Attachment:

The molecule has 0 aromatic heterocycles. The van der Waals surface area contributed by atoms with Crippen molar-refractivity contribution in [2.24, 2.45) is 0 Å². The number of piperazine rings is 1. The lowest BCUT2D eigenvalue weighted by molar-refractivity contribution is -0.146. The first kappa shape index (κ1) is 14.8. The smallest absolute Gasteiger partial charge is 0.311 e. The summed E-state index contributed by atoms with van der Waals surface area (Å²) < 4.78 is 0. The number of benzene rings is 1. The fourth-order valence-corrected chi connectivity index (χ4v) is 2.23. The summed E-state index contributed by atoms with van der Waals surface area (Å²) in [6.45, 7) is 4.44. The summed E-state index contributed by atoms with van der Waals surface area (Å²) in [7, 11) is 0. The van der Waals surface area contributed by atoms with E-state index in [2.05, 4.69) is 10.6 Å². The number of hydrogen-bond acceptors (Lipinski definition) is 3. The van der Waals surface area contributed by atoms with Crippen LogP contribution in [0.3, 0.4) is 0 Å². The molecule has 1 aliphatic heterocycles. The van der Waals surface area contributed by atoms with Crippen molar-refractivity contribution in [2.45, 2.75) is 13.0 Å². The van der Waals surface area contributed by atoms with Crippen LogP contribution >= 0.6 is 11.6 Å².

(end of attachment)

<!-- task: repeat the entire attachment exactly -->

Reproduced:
The molecule has 0 aromatic heterocycles. The van der Waals surface area contributed by atoms with Crippen molar-refractivity contribution in [2.24, 2.45) is 0 Å². The number of piperazine rings is 1. The lowest BCUT2D eigenvalue weighted by molar-refractivity contribution is -0.146. The first kappa shape index (κ1) is 14.8. The smallest absolute Gasteiger partial charge is 0.311 e. The summed E-state index contributed by atoms with van der Waals surface area (Å²) < 4.78 is 0. The number of benzene rings is 1. The fourth-order valence-corrected chi connectivity index (χ4v) is 2.23. The summed E-state index contributed by atoms with van der Waals surface area (Å²) in [6.45, 7) is 4.44. The summed E-state index contributed by atoms with van der Waals surface area (Å²) in [7, 11) is 0. The van der Waals surface area contributed by atoms with E-state index in [2.05, 4.69) is 10.6 Å². The number of hydrogen-bond acceptors (Lipinski definition) is 3. The van der Waals surface area contributed by atoms with Crippen LogP contribution in [0.3, 0.4) is 0 Å². The molecule has 1 aliphatic heterocycles. The van der Waals surface area contributed by atoms with Crippen molar-refractivity contribution in [2.45, 2.75) is 13.0 Å². The van der Waals surface area contributed by atoms with Crippen LogP contribution >= 0.6 is 11.6 Å².